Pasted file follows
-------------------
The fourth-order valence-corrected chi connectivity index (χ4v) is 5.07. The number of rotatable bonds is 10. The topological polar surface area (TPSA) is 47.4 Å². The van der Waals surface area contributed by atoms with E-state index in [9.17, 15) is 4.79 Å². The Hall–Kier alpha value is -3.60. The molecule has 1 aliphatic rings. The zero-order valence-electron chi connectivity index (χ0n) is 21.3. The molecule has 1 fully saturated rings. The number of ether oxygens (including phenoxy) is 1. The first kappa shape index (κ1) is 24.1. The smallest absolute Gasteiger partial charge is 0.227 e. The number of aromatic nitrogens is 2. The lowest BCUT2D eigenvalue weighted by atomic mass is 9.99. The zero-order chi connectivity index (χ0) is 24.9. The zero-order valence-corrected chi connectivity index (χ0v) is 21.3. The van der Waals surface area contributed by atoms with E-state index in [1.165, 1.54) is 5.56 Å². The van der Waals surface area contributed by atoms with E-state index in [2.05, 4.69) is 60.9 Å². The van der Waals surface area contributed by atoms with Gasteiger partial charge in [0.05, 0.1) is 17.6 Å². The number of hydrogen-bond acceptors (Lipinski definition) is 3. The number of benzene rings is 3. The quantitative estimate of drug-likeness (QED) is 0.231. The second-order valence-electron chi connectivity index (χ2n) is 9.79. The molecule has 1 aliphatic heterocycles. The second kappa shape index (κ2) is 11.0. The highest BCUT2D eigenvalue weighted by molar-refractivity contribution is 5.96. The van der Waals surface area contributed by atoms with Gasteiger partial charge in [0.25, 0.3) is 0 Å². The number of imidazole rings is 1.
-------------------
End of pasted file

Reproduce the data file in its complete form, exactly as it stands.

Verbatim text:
The fourth-order valence-corrected chi connectivity index (χ4v) is 5.07. The number of rotatable bonds is 10. The topological polar surface area (TPSA) is 47.4 Å². The van der Waals surface area contributed by atoms with E-state index in [9.17, 15) is 4.79 Å². The Hall–Kier alpha value is -3.60. The molecule has 1 aliphatic rings. The zero-order valence-electron chi connectivity index (χ0n) is 21.3. The molecule has 1 fully saturated rings. The number of ether oxygens (including phenoxy) is 1. The first kappa shape index (κ1) is 24.1. The smallest absolute Gasteiger partial charge is 0.227 e. The number of aromatic nitrogens is 2. The lowest BCUT2D eigenvalue weighted by atomic mass is 9.99. The zero-order chi connectivity index (χ0) is 24.9. The zero-order valence-corrected chi connectivity index (χ0v) is 21.3. The van der Waals surface area contributed by atoms with E-state index in [1.165, 1.54) is 5.56 Å². The van der Waals surface area contributed by atoms with E-state index in [2.05, 4.69) is 60.9 Å². The van der Waals surface area contributed by atoms with Gasteiger partial charge in [0.05, 0.1) is 17.6 Å². The number of hydrogen-bond acceptors (Lipinski definition) is 3. The number of benzene rings is 3. The quantitative estimate of drug-likeness (QED) is 0.231. The second-order valence-electron chi connectivity index (χ2n) is 9.79. The molecule has 1 aliphatic heterocycles. The second kappa shape index (κ2) is 11.0. The highest BCUT2D eigenvalue weighted by molar-refractivity contribution is 5.96. The van der Waals surface area contributed by atoms with Gasteiger partial charge in [0.25, 0.3) is 0 Å². The number of imidazole rings is 1.